Study demonstrates health hazards associated with a low-fat, high carbohydrate diet

For about 30 years we’ve had our Governments, health agencies, doctors and dieticians urging us to eat less fat and more carbohydrate. Yet, we now know that many of the fats in the diet, including saturated fat, appear harmless as worst. Some, including the omega-3 fats found in oily fish, look positively beneficial. And on the other wide we also know that excesses of certain carbohydrates (those that are disruptive to blood sugar and insulin) in the diet have some capacity to induce all sorts of ills including weight gain, type 2 diabetes and cardiovascular disease. There is some suggestion that encouraging us to turn away from fat and towards carb is one major factor that is fuelling the burgeoning rates of chronic disease we have seen over the last 3 decades or so.

I was interested to read about a recent study which appears to show quite graphically the potential hazards of applying the low fat/high carb paradigm. In this study, post-menopausal women were asked to increase their carbohydrate intake over a 4 week period. As a result, they ended up eating more starch over the course of the study. The glycaemic index of the diet was increased as well, which essentially means the new diet was more disruptive to sugar and insulin levels. There was some evidence of increased fruit and vegetable consumption over the course of the study too.

First the good news: the subjects lost weight and a measure of antioxidant capacity of the blood was enhanced.

Now, the bad news: the subjects saw significant increases in the level of ‘unhealthy’ blood fats called triglycerides as well as significant decreases in the level of ‘healthy’ HDL cholesterol. The authors of the study conclude In postmenopausal women, following the UK dietary guidelines resulted in changes in the lipid profile that were more likely to favour an increased risk of CHD [coronary heart disease].

While the authors suggest that this may be balanced by the reduced BMI and increased antioxidant status in the body, I suggest that these benefits are also available to those adopting a lower-carb diet. Those adopting a lower-carb diet have the capacity to maintain a high antioxidant status by keeping up a good intake of, say, low-carb vegetables including green leafy ones.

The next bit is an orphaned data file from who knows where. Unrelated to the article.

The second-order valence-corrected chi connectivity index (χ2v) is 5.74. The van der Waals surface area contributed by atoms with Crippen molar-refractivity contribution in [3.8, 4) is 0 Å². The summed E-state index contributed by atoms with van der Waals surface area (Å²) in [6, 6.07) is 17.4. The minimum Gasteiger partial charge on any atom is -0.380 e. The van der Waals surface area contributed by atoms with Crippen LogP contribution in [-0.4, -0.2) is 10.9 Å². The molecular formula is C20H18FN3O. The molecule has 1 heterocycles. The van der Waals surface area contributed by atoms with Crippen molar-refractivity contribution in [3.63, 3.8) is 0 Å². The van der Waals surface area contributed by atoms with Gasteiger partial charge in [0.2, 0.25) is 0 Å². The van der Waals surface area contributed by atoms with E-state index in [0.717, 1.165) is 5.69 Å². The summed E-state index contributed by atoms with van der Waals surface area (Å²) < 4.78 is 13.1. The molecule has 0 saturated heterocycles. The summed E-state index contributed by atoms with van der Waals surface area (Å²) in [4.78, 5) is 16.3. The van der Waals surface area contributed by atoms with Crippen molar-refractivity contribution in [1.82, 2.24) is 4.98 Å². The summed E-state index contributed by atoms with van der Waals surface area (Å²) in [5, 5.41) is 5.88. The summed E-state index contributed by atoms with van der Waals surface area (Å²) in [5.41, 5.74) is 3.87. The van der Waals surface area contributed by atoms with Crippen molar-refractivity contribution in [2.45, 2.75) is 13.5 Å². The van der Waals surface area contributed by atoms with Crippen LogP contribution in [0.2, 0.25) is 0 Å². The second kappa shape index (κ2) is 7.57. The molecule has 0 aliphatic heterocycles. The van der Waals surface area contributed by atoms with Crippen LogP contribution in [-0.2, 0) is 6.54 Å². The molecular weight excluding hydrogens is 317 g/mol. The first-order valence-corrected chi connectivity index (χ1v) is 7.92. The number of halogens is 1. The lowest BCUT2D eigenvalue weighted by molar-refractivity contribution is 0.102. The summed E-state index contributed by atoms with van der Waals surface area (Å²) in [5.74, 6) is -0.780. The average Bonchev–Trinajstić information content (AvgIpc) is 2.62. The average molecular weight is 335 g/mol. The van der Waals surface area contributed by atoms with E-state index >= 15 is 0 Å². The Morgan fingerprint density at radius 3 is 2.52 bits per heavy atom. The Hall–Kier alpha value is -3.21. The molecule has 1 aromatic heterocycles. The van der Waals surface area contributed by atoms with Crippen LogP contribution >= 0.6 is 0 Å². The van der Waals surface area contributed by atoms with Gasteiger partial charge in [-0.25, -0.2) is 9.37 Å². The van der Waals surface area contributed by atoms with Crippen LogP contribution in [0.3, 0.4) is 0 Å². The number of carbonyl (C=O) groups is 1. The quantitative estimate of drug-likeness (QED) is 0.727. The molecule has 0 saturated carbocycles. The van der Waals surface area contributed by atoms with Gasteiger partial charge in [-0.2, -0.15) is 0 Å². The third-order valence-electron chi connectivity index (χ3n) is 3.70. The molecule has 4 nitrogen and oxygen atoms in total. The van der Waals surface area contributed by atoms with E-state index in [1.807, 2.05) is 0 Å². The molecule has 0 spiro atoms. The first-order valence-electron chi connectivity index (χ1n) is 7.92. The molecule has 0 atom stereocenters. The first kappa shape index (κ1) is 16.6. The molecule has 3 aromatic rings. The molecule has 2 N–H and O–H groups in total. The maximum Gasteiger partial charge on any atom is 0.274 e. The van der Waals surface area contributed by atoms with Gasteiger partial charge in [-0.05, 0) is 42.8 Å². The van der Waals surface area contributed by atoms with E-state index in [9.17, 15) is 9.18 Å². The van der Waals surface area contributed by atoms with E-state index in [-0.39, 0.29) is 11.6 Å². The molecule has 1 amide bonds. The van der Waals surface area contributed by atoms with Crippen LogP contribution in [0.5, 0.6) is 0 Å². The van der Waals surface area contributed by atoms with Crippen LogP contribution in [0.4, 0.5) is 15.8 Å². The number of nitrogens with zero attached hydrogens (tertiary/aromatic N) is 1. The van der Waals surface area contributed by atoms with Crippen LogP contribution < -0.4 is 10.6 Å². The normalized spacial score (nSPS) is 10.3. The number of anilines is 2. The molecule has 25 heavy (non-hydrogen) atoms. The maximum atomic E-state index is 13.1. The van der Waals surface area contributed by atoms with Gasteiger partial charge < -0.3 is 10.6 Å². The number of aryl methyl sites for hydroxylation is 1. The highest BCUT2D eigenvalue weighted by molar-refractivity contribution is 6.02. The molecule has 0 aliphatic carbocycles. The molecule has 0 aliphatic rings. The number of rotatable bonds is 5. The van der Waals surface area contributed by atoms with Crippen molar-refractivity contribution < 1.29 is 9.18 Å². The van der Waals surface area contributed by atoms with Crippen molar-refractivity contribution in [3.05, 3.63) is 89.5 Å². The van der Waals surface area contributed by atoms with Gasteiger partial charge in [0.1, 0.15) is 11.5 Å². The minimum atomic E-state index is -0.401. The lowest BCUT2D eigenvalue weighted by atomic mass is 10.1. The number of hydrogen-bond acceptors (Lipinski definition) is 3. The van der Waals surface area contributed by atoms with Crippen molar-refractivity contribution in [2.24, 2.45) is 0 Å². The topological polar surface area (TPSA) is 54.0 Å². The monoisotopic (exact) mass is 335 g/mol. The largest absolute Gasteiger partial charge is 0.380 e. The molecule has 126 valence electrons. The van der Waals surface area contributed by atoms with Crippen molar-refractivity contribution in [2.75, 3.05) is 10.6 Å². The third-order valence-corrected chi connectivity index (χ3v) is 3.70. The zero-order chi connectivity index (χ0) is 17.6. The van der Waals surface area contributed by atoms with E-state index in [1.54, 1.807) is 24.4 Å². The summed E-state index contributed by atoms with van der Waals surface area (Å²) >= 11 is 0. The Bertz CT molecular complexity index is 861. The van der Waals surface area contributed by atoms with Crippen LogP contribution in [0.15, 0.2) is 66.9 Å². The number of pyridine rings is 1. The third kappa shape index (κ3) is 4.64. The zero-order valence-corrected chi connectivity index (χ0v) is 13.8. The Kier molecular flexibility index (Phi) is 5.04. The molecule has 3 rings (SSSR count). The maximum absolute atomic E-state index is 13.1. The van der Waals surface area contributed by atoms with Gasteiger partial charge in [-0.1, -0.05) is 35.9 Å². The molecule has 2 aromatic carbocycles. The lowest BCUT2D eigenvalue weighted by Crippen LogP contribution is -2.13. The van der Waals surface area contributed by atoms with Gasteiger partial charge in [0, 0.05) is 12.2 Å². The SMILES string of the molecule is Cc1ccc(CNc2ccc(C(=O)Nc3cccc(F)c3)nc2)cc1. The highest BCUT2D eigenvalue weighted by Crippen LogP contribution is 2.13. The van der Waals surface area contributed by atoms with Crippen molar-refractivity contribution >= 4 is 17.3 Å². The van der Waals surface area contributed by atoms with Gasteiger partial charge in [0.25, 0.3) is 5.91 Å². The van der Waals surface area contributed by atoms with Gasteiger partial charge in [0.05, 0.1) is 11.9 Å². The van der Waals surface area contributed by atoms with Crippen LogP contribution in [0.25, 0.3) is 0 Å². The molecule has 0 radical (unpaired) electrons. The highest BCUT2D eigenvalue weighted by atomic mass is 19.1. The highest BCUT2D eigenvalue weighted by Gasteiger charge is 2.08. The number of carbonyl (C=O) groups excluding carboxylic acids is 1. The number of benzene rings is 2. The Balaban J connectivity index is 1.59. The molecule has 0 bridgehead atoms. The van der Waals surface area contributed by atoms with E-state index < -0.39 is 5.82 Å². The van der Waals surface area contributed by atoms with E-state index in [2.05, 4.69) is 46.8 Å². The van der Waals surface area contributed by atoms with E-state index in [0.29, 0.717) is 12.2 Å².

And if a reduction in BMI is what’s required, then it’s perhaps useful to reflect that low-carb diets consistently outperform low-fat ones in the weight loss stakes.

This study, I think, demonstrates at least some of the potential hazards that come with taking conventional dietary advice. And it should serve to remind us of the fact that some carbohydrate sources are not the cosy, wholesome, healthy foods some maintain they are.

References:

Arefhosseini SR, et al. Effect of advice to increase carbohydrate and reduce fat intake on dietary profile and plasma lipid concentrations in healthy postmenopausal women. Ann Nutr Metab. 2009;54(2):138-44.

6 Responses to Study demonstrates health hazards associated with a low-fat, high carbohydrate diet

  1. Ted Hutchinson 20 July 2009 at 11:35 pm #

    Dietary Carbohydrates and Dental-Systemic Diseases P. Hujoel This paper also shows that the lipid theory may not be correct and suggests that fermentable carbohydrates may not only be the cause of dental caries, periodontal disease, certain oral cancers, and leukoplakia and that poor oral health predicts the onset later of chronic non-communicable diseases such as Cardiovascular diseases, diabetes mellitus, certain cancers, and dementia late onset conditions arising from the same cause.